The most common side effects in studies of COPAXONE® are redness, pain, swelling, itching, or a lump at the site of injection, flushing, rash, shortness of breath, and chest pain. These are not all of the possible side effects of COPAXONE®. For a complete list, ask your doctor or pharmacist. Tell your doctor about any side effects you have while taking COPAXONE®.

You are encouraged to report negative side effects of prescription drugs to the FDA. Visit www.fda.gov/medwatch or call 1-800-FDA-1088.

support from the start

24/7 support from the start

Receive one-on-one support and free tools when you join our Shared Solutions® program. Choose a therapy with 24/7 support you can trust.

COPAXONE® (glatiramer acetate injection) is indicated for the treatment of patients with relapsing forms of multiple sclerosis.

Important Safety Information about COPAXONE®

Do not take COPAXONE® if you are allergic to glatiramer acetate or mannitol.

Some patients report a short-term reaction right after injecting COPAXONE®. This reaction can involve flushing (feeling of warmth and/or redness), chest tightness or pain with heart palpitations, anxiety, and trouble breathing. These symptoms generally appear within minutes of an injection, last about 15 minutes, and do not require specific treatment. During the postmarketing period, there have been reports of patients with similar symptoms who received emergency medical care. If symptoms become severe, call the emergency phone number in your area. Call your doctor right away if you develop hives, skin rash with irritation, dizziness, sweating, chest pain, trouble breathing, or severe pain at the injection site. If any of the above occurs, do not give yourself any more injections until your doctor tells you to begin again.

Chest pain may occur either as part of the immediate postinjection reaction or on its own. This pain should only last a few minutes. You may experience more than one such episode, usually beginning at least one month after starting treatment. Tell your doctor if you experience chest pain that lasts for a long time or feels very intense.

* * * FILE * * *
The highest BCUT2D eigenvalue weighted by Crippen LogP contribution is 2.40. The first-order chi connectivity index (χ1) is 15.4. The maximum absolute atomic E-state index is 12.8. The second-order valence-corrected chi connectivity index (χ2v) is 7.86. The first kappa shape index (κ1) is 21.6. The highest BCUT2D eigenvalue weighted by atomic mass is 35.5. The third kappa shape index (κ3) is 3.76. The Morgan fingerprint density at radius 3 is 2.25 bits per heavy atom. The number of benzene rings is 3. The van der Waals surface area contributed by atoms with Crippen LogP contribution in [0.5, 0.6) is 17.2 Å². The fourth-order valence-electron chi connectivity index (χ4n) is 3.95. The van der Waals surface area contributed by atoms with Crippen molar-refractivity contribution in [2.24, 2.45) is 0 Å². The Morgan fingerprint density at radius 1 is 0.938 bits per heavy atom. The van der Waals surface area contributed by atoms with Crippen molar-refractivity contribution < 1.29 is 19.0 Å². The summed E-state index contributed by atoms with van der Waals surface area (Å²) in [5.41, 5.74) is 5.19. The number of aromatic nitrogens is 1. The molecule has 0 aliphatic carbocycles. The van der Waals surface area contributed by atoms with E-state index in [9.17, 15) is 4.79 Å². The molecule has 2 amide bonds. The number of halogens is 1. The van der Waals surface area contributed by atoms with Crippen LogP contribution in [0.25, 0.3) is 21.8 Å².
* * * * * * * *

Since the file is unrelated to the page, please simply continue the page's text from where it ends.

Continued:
A permanent indentation under the skin (lipoatrophy or, rarely, necrosis) at the injection site may occur, due to local destruction of fat tissue. Be sure to follow proper injection technique and inform your doctor of any skin changes.

The most common side effects in studies of COPAXONE® are redness, pain, swelling, itching, or a lump at the site of injection, flushing, rash, shortness of breath, and chest pain. These are not all of the possible side effects of COPAXONE®. For a complete list, ask your doctor or pharmacist. Tell your doctor about any side effects you have while taking COPAXONE®.

You are encouraged to report negative side effects of prescription drugs to the FDA. Visit www.fda.gov/medwatch or call 1-800-FDA-1088.

lower your co pay

Your co-pay for COPAXONE®
40 mg could be $0 per month*

With COPAXONE® 40 mg, your co-pay could be lowered to $0 per month out-of-pocket.*

Injections for 3-times-a-week COPAXONE® 40 mg should be at least 48 hours apart.

* Certain limits and restrictions apply.

Terms and Conditions include: COPAXONE Co-pay Solutions® is open to both new and existing patients who are residents of the US or Puerto Rico and who have commercial prescription insurance coverage for COPAXONE® 40 mg. The offer is not valid for uninsured patients or patients covered in whole or in part by Medicaid, Medicare, TRICARE, or any other federal or state government pharmaceutical assistance plan or program (regardless of whether a specific prescription is covered), or by private health benefit programs that reimburse for the entire cost of prescription drugs. Use of this offer must be consistent with the terms of any drug benefit provided by a health insurer, health plan, or private third-party payor. This offer is void where prohibited by law, taxed, or restricted. No additional purchase is required. This offer is valid only at participating pharmacies and may be changed or discontinued at any time without notice. This program is not health insurance.

COPAXONE® is a registered trademark of Teva Pharmaceutical Industries Ltd.
Shared Solutions® is a registered service mark of Teva Neuroscience, Inc.
COPAXONE Co-pay Solutions® is a registered trademark of Teva Pharmaceutical Industries Ltd.

© 2014 Teva Neuroscience, Inc. COP-41928